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Valuing creative placemaking in real estate development

This week, I was on an Urban Land Institute panel discussion on "The Business Case for Creative Placemaking." It was part of a series of fireside chats to highlight ULI's recent report Creative Placemaking: Sparking Development with Arts and Culture.


The session leader and other panelists -- Juanita Hardy of ULI, Kimberly Driggins of Washington Housing Conservancy, Vicki Davis of Urban Atlantic, and Steve Lindley of Cushman & Wakefield, all talked about the clear benefits property owners and developers get from incorporating community-based arts and cultural spaces and programming in their developments. These include:

*Generating higher occupancy rates

*Increased outside support for arts around their properties (which enhances the equity of the properties)

*Better relationships with governments and the public.


I talked about how developers can work better with artists, culture bearers, and community members to manage their risks. (I'll plan to talk about this again in a future webinar.)


As with a lot of panel discussions, we didn't have time to take all the questions. But there is one I'd like to speak to here. It goes something like this: "How do you project the amount of return you can get from your investment in creative placemaking?"


I get why the question was asked. Developers, like architects, planners and other people in land use industries, may dream of building great places that are universally enjoyed and celebrated. But they often have to live within spreadsheets where too often the most important question is how quickly the bottom line numbers can turn positive. And many work with investors who may be encouraging developers to cut costs to increase their return faster.


So here's my answer:


I think that it's practically impossible to predict your return on investment in creative placemaking. Arts and cultural activities are not like a single consumer product that has a predictable saturation point. In fact, having more arts and cultural activities may induce greater demand for these products. As with so many factors in real estate development, builders are dealing with government and market forces that are beyond their control (but not beyond their influence).


Let's talk about product saturation in a market. There are only so many t-shirts people will buy in a trade area. Major retailers like Target and Wal-Mart have crunched the numbers for years and in most years, have a pretty good guess. (Spoiler alert: Nobody really knows for sure. As we know from 2020, the conditions you use to ground your analysis can change quickly and unexpectedly. If someone were so smart they could accurately predict the future, do you really think they'd be worrying about Q4 t-shirt sales?)


"Art" and "cultural activities" are words we use to categorize an infinite array of products and services. Maybe there's only so many people who will go to see a classical Greek tragedy on stage. But then there's more people who would go see a hip-hop musical with interpretive dance based on that same Greek story.


And if there is an overall saturation point for arts and cultural activities, the places that have the most of it (such as -- in the United States -- Santa Fe, NM and Asheville, NC) haven't found it yet.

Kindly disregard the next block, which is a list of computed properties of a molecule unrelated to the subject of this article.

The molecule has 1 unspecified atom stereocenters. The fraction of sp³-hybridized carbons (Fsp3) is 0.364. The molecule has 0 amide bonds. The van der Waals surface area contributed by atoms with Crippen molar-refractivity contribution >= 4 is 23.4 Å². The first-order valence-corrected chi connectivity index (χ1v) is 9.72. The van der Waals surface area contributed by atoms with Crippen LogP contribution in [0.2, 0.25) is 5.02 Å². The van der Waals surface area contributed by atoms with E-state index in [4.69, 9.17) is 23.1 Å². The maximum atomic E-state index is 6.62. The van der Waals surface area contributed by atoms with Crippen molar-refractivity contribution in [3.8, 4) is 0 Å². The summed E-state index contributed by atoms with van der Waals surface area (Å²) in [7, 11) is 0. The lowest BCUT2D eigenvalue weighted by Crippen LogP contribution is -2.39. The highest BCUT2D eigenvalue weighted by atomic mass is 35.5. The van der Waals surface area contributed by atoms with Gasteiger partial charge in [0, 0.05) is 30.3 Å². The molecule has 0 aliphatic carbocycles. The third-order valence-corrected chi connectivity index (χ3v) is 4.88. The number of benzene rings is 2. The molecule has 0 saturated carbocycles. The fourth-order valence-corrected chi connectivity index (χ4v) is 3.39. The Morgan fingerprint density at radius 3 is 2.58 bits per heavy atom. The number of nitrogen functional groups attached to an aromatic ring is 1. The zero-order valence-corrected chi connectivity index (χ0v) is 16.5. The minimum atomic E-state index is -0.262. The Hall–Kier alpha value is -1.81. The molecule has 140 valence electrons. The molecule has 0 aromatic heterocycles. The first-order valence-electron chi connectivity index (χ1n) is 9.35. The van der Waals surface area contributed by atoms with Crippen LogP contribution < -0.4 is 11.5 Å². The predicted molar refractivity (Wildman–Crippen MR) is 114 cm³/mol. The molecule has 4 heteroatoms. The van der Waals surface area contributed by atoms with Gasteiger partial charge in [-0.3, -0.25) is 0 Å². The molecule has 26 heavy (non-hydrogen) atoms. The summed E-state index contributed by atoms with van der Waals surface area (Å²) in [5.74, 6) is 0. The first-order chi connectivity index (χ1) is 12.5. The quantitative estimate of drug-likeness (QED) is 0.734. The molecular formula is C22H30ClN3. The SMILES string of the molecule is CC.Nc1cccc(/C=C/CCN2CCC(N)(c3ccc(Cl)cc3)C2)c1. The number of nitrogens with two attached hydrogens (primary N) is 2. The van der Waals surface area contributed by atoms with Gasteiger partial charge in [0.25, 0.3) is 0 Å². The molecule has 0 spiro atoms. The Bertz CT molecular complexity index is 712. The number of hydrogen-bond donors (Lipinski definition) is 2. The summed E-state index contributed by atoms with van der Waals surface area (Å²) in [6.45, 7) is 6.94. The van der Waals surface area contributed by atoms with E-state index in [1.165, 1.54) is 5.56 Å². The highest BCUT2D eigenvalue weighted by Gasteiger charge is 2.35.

In fact, as places like Santa Fe, Asheville and hundreds of others have shown, public investment in creative placemaking generates more interest in their communities from people who enjoy arts and cultural activities. Before the pandemic, leaders I talked to in many of these communities weren't worried about high vacancy rates -- they were more concerned about rising property values and meeting needs for affordable spaces.


It's not just anecdotal evidence. Realtor.com , Metris Arts Consulting (which does extensive research for governments and businesses, and Cushman & Wakefield have reported on or conducted studies showing how the presence of artistic activity increases property values.


If you're thinking it's just a matter of getting some artist to slap some pretty paint on a wall, or paying a bunch of musicians to play for a while, well... You could do that, just like you could do the same red brick sidewalks or other design elements everybody else is doing. Instead of a wide-eyed 'wow', you'll probably get a collective 'meh'.


Your project will stand out more, and get more support, if you engage local artists and culture bearers to develop experiences that are both more distinct and more connected to the surrounding place.


The people I talked to who were worried about high vacancy rates were more often the ones who hadn't convinced their government and civic leaders to invest in creative placemaking.


So, while I don't know if a straight-line relationship exists between what you invest in your property and the increase in your return, I'm confident that investing in arts, creative spaces and cultural events, as well as encouraging governments to support more creative placemaking, can help you get to your goals faster. You'll support a double bottom-line of doing well, and doing good.


Image: The Gateway Totem in front of new development in Morristown, NJ. The Gateway Totem was a collaboratively designed project that honors the various ethnic and cultural communities in the historic Speedwell neighborhood. Artist: Gabriele Hiltl-Cohen.


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